Oddly enough, I found the Tri-Pik while looking for the fourth tool I’m mentioning today; the Southard Jackknife Lockpick Set.  I had seen this at DEF*CON, but I was a little hesitant to buy one, since I was flying back to Houston afterwards and didn’t want to have it mistaken for a knife and taken from me by a TSA agent.  But, now that I’m back, and it turns out the NSA has been watching all of us all along anyway, I decided to go ahead and get one of these little beauties.  Eventually, I’ll add this into my “every day carry”, so I’ll always be able to open doors, but first, I need to practice with it a bit.  Obviously, the idea is to fold it all up like a pocket knife and carry it with you, but the genius, in my opinion, is how they handle the tension tool.  It fits over the top of the folded-away picks, with one end sliding into a tight, narrow opening in the center of the main body of the tool set, using tension to keep it all together.  It works quite well and provides the amateur locksmith with a complete set of tools including; the tension tool, a long hook pick, a diamond-shaped pick, a half circle pick, a “snake rake”, an alternative rake and a diamond-shaped broken key extractor.  Add to that a really nice mechanism hold the picks in both a closed and “ready to use” position and you’ve got a great, portable toolset here for just under $40, before tax and shipping.  A fantastic deal in my opinion.

The last “tool” is really a book.  Namely, the very good lockpicking primer, The Visual Guide to Lockpicking.  I have to admit, even though I had this book long before I learned how to pick locks at DEF*CON, I found it just a little too intimidating and confusing to use before I had some hands-on experience.  Now that I do, however, I can see just how good a resource this is.  It covers the majority of mechanical locks that a self-taught locksmith might encounter and have to deal with, including tubular locks and locks with pins on both the top and bottom of the cylinder, which are both challenges I have yet to master.  While no substitute for a good teacher, this book really is a great place to start if you can’t get direct instruction and has fantastic illustrations explaining the entire process.  It’s well worth the $15 or so that Amazon.com is asking.  (And, yes, if you buy a copy from that link, I get a credit.  Thanks!)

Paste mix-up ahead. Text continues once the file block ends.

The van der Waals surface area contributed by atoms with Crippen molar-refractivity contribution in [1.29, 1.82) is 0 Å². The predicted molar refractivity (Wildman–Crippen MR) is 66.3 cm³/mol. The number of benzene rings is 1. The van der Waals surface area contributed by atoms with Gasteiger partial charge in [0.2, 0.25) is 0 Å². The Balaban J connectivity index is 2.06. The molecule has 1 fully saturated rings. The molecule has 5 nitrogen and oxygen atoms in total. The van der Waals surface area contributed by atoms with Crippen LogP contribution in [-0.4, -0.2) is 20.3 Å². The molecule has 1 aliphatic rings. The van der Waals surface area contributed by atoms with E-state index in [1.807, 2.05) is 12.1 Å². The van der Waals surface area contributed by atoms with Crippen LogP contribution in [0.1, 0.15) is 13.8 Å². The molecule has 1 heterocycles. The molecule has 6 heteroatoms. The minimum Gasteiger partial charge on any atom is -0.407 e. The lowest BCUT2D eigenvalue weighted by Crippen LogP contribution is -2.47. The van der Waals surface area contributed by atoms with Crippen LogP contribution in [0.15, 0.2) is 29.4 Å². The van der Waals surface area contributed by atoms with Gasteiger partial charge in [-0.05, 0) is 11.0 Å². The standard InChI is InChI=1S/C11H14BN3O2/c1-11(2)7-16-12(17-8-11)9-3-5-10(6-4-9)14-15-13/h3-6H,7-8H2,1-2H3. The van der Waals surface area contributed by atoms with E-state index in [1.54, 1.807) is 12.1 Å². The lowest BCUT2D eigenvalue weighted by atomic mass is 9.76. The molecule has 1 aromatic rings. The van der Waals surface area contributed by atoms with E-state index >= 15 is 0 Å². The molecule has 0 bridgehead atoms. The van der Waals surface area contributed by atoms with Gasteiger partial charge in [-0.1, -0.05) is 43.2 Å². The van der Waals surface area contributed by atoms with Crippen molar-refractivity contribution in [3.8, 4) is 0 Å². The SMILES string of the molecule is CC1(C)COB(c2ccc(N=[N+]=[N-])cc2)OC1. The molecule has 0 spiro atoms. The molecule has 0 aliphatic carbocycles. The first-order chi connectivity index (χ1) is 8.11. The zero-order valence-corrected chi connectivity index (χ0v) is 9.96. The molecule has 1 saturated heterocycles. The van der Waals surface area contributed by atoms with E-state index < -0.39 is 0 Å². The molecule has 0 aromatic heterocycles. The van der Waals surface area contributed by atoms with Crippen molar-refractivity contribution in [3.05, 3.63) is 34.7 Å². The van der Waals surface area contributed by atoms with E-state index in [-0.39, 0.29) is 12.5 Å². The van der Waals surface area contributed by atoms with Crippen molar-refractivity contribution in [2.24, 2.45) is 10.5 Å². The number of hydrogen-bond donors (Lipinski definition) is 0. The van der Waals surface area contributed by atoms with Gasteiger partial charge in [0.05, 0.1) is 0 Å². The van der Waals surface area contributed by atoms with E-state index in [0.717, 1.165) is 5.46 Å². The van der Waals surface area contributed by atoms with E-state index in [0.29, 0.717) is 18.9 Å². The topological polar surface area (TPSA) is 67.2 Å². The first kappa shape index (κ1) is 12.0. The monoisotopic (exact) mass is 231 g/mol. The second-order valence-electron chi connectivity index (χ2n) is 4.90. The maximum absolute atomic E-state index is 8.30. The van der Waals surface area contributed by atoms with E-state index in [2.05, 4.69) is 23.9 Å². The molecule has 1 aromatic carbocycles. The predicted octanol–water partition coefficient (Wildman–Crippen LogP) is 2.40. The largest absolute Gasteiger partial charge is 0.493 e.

Incidentally, if you can’t quite figure the connection between “network geek” and “lockpicking”, the answer is far simpler than you might imagine.  In the early days of computers, the best of the best were pretty much all at M.I.T.,where it is widely believed the term “hacker” originated, and, to get access to computer labs, and a place to crash while programs ran on the big, old iron that were computer systems back then, the hard-core computer geeks all became locksmiths so that they could get the tools to pick locks and never be on the wrong side of a locked door.  Or, at least, that’s what I read in Hackers: Heroes of the Computer Revolution by Stephen Levy back when I was just getting started in IT.
So, yeah, that’s a mess of tools for Tuesday this week and a peek into the crazy way my mind works.  I hope it makes up for missing last week!

10/17/2013

ServerLift

Filed under: Geek Work,Never trust a Network Admin with a screwdriver,Review — Posted by the Network Geek during the Hour of the Rooster which is in the early evening or 6:44 pm for you boring, normal people.
The moon is Waxing Gibbous

Where was this when I needed it?!